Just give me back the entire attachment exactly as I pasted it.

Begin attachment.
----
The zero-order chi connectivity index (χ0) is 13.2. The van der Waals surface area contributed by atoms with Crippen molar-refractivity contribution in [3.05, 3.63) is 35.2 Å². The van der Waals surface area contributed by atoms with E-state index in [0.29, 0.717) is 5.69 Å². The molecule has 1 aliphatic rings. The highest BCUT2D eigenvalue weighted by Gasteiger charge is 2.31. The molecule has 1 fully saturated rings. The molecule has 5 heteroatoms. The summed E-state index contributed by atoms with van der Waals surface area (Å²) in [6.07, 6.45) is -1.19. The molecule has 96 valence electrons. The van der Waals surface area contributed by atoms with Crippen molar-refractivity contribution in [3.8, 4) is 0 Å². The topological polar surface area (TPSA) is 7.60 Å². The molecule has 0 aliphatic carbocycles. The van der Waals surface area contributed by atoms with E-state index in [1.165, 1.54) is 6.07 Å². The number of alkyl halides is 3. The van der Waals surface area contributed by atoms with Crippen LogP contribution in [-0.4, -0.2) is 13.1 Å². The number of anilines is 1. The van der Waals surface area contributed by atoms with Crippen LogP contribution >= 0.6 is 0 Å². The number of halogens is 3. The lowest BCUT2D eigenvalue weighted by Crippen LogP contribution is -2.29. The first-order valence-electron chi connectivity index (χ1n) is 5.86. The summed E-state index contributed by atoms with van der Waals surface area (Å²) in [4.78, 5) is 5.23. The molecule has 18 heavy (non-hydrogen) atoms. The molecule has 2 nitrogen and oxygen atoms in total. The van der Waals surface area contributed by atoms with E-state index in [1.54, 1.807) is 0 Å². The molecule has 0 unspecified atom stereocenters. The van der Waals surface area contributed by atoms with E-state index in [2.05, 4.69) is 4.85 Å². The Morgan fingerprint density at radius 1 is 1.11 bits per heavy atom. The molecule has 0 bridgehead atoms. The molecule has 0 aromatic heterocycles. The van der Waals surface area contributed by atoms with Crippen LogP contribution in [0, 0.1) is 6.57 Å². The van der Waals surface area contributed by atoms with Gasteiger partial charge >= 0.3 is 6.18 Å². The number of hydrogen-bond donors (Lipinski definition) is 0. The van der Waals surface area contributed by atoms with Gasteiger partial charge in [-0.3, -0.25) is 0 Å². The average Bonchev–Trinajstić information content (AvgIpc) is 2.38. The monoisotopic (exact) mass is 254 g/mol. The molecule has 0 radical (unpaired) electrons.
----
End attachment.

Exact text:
The zero-order chi connectivity index (χ0) is 13.2. The van der Waals surface area contributed by atoms with Crippen molar-refractivity contribution in [3.05, 3.63) is 35.2 Å². The van der Waals surface area contributed by atoms with E-state index in [0.29, 0.717) is 5.69 Å². The molecule has 1 aliphatic rings. The highest BCUT2D eigenvalue weighted by Gasteiger charge is 2.31. The molecule has 1 fully saturated rings. The molecule has 5 heteroatoms. The summed E-state index contributed by atoms with van der Waals surface area (Å²) in [6.07, 6.45) is -1.19. The molecule has 96 valence electrons. The van der Waals surface area contributed by atoms with Crippen molar-refractivity contribution in [3.8, 4) is 0 Å². The topological polar surface area (TPSA) is 7.60 Å². The molecule has 0 aliphatic carbocycles. The van der Waals surface area contributed by atoms with E-state index in [1.165, 1.54) is 6.07 Å². The number of alkyl halides is 3. The van der Waals surface area contributed by atoms with Crippen LogP contribution in [-0.4, -0.2) is 13.1 Å². The number of anilines is 1. The van der Waals surface area contributed by atoms with Crippen LogP contribution >= 0.6 is 0 Å². The number of halogens is 3. The lowest BCUT2D eigenvalue weighted by Crippen LogP contribution is -2.29. The first-order valence-electron chi connectivity index (χ1n) is 5.86. The summed E-state index contributed by atoms with van der Waals surface area (Å²) in [4.78, 5) is 5.23. The molecule has 18 heavy (non-hydrogen) atoms. The molecule has 2 nitrogen and oxygen atoms in total. The van der Waals surface area contributed by atoms with E-state index in [1.54, 1.807) is 0 Å². The molecule has 0 unspecified atom stereocenters. The van der Waals surface area contributed by atoms with E-state index in [2.05, 4.69) is 4.85 Å². The Morgan fingerprint density at radius 1 is 1.11 bits per heavy atom. The molecule has 0 bridgehead atoms. The molecule has 0 aromatic heterocycles. The van der Waals surface area contributed by atoms with Crippen LogP contribution in [0, 0.1) is 6.57 Å². The van der Waals surface area contributed by atoms with Gasteiger partial charge >= 0.3 is 6.18 Å². The number of hydrogen-bond donors (Lipinski definition) is 0. The van der Waals surface area contributed by atoms with Gasteiger partial charge in [-0.3, -0.25) is 0 Å². The average Bonchev–Trinajstić information content (AvgIpc) is 2.38. The monoisotopic (exact) mass is 254 g/mol. The molecule has 0 radical (unpaired) electrons.